The Flying Dutchman
Don't believe in the Flying Dutchman?
I've known the fellow for years;
My button I've wrenched from his clutch, man:
I shudder whenever he nears!
He's a Rip van Winkle skipper,
A Wandering Jew of the sea,
Who sails his bedevilled old clipper
In the wind's eye, straight as a bee.
Back topsails! you can't escape him;
The man-ropes stretch with his weight,
And the queerest old toggeries drape him,
The Lord knows how long out of date!
Like a long-disembodied idea,
(A kind of ghost plentiful now,)
He stands there; you fancy you see a
Coeval of Teniers or Douw.
He greets you; would have you take letters:
You scan the addresses with dread,
While he mutters his donners and wetters,--
They're all from the dead to the dead!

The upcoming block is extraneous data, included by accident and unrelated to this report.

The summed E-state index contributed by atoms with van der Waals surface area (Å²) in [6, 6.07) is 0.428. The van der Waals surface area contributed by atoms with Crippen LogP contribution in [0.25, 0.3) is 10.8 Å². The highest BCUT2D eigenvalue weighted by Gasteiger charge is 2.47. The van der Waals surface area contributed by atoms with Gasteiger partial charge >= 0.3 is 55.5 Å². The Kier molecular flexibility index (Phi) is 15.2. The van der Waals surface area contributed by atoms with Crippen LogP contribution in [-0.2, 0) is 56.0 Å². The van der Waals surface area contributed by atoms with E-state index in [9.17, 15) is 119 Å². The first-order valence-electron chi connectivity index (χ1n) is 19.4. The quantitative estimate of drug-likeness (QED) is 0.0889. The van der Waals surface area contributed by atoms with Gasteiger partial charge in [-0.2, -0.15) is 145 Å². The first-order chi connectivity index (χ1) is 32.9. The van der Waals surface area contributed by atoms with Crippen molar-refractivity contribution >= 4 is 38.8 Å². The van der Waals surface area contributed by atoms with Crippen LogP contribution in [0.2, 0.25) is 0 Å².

You seem taking time for reflection,
But the heart fills your throat with a jam,
As you spell in each faded direction
An ominous ending in dam.
Am I tagging my rhymes to a legend?
That were changing green turtle to mock:
No, thank you! I've found out which wedge-end
Is meant for the head of a block.
The fellow I have in my mind's eye
Plays the old Skipper's part here on shore,
And sticks like a burr, till he finds I
Have got just the gauge of his bore.
This postman 'twist one ghost and t'other,
With last dates that smell of the mould,
I have met him (O man and brother,
Forgive me!) in azure and gold.
In the pulpit I've known of his preaching,
Out of hearing behind the time,
Some statement of Balaam's impeaching,
Giving Eve a due sense of her crime.
I have seen him some poor ancient thrashing
Into something (God save us!) more dry,
With the Water of Life itself washing
The life out of earth, sea, and sky.
O dread fellow-mortal, get newer
Despatches to carry, or none!
We're as quick as the Greek and the Jew were
At knowing a loaf from a stone.
Till the couriers of God fail in duty,
We sha'n't ask a mummy for news,
Nor sate the soul's hunger for beauty
With your drawings from casts of a Muse.
The Flying Dutchman by James Russell Lowell